Addressing national histories of violence is essential for peace. Inspired by the pedagogy of Holocaust education, Nigeria is crafting its own balanced approach to navigate national challenges and promote a shared understanding of history.
Countries around the world invest in education about the Holocaust and genocide with UNESCO’s support
Teaching about history’s worst crimes can be challenging. UNESCO supports educators from 11 countries in making such conversations in and out of the classroom easier.
The Ubumuntu Conversations, aptly themed, “After the Genocide against the Tutsi in Rwanda: Is the World Getting Better at Prevention?” was attended by Rwandans from all walks of life—senior officials from the Rwandan government, academics, and the international community.
The observatory will also contribute to the implementation of a comprehensive program of awareness-raising and education for peace, unity and national reconciliation.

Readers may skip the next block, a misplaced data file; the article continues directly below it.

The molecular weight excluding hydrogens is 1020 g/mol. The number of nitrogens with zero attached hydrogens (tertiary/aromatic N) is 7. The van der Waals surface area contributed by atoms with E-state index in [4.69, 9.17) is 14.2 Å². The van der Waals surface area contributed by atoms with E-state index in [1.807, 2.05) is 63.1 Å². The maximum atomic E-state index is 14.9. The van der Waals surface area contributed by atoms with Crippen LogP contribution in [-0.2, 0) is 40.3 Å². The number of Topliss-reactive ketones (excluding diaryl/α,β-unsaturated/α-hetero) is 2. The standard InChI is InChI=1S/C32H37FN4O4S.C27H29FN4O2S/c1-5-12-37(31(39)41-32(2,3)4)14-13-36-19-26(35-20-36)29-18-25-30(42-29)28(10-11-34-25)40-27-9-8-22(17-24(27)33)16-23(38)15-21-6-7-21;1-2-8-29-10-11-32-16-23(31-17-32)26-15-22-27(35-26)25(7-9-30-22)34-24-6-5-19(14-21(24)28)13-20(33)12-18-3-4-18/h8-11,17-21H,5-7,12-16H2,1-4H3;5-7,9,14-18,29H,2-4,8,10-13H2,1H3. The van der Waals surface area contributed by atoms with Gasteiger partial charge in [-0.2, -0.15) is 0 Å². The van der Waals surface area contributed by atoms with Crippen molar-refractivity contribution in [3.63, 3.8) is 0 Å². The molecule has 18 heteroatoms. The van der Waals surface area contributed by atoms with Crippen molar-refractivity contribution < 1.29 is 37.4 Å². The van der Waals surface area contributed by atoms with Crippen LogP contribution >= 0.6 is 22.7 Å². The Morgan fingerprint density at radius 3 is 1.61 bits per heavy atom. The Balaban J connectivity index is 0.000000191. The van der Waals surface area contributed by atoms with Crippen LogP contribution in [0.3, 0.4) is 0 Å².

A three-day Colloquium in Kigali in February brought together academics and practitioners in and around the field of peace education to share concepts, methods and means of measuring impact, contributing to a stronger evidence base for the effectiveness of peace education.
To play a role in shaping the future, young people must have a better understanding of the past. The Holocaust was a watershed event in relatively recent history whose legacies still shape our world and whose lessons are relevant to the challenges we face today.
The 2010 Education for All Global Monitoring Report revealed that the history taught at both primary and secondary levels propagated a version of the past based largely on colonial stereotypes and interpretations of Rwandan history, which supported the political ideology during that period and established fertile ground for conflict and genocide. What is taught to students has a lifelong impact on them and determines, to a large extent, their perception of life and their future decisions. This is precisely what informed the introduction of integrated genocide ideology studies so that a new generation of ‘clean minds’ is molded in the quest for a genocide ideology-free Rwanda.
The second day of the Aegis Trust’s three-day Peace Education colloquium began with a panel on different tools to deliver peace education content in Rwanda. The key question for discussion was how to identify the right teaching and learning tools for the right context.